Robin Filipczak, a graduate of the Library Information Science (LIS) program and reference librarian at Denver Public Library (DPL), produced a local installation of the Race Card Project. The Race Card Project is an initiative created in 2010 by Michele Norris, a former host at NPR, who describes it as “a place for people to talk about race and cultural identity in only six words.” The project is expanding the view of libraries beyond a repository for books; rather, libraries are true public forums that promote community connections, freedom of ideas, and civil discourse, and are environments well-suited to what host Filipczak calls “thornier” conversations.
Using Music to Engage Marginalized Students
David Kennedy, MA, Curriculum and Instruction (CI) alum (‘13) is pursuing a M.Phil /Phil.D while teaching at the University of the West Indies Mona, School of Education. Kennedy’s passion for immersing the arts into education led him to develop an arts and education project titled “Teach, Learn, Love Jamaica,” which integrates academic curricula with Jamaican reggae music and culture to engage traditionally marginalized students.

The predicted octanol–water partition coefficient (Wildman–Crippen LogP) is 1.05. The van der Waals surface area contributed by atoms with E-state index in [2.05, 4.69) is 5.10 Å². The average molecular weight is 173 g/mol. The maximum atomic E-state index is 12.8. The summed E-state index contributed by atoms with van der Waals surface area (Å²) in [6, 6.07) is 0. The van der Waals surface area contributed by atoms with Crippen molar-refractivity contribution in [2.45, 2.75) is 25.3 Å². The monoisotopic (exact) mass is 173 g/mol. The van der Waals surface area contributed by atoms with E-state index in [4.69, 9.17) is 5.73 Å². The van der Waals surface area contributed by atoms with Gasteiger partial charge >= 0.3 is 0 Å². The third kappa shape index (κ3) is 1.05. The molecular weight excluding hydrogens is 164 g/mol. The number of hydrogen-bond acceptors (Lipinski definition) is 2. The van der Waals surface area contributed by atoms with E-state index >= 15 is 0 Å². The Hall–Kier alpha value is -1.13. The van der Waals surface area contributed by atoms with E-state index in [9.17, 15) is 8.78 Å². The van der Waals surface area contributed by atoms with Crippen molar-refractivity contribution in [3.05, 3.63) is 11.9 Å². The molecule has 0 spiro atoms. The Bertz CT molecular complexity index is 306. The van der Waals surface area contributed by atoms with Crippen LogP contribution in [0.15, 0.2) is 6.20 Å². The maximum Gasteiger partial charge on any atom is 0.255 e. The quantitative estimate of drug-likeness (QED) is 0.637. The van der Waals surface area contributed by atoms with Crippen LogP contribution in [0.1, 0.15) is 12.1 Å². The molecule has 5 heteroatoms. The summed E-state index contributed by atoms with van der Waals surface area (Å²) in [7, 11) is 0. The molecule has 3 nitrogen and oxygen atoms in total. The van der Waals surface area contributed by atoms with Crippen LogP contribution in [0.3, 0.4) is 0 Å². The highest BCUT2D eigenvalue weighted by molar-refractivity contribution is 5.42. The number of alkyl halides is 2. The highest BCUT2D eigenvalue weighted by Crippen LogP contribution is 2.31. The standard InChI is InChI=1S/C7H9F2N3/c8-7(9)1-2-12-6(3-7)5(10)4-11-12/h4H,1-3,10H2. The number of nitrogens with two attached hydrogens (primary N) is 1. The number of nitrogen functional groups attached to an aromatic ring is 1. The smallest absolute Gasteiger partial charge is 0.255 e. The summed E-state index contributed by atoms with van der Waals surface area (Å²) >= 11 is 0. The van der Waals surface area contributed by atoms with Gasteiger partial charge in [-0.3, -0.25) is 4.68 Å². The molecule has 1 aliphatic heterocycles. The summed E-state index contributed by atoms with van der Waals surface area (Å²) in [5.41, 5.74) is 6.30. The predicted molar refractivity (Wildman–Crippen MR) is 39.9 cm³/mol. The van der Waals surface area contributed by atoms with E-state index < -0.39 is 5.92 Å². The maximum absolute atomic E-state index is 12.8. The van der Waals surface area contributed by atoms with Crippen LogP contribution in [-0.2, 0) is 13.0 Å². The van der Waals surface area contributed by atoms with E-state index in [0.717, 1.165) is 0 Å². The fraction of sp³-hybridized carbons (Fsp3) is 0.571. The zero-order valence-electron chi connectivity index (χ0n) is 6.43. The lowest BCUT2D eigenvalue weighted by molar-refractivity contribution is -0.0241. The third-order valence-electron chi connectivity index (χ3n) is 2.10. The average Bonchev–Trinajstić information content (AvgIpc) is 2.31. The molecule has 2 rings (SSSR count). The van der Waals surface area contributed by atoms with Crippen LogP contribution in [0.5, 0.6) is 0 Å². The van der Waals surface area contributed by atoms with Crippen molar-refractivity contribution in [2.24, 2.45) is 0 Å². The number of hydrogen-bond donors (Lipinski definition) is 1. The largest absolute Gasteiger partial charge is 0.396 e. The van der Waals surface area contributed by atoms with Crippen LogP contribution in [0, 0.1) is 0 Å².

Campus-Wide Commitment to Diversity
Dr. Frank Tuitt, Sr. Advisory to the Chancellor and Provost and Director of the Center for Multicultural Excellence (CME), is a Harvard graduate who leads a comprehensive commitment to diversity and inclusion on the DU campus. In addition to his teaching role in the MCE Higher Education department, Tuitt serves as the senior advisor to the Chancellor as Provost on Inclusive Excellence. Tuitt’s research explores topics related to access and equity in higher education; teaching and learning in racially diverse college classrooms; and diversity and organizational transformation.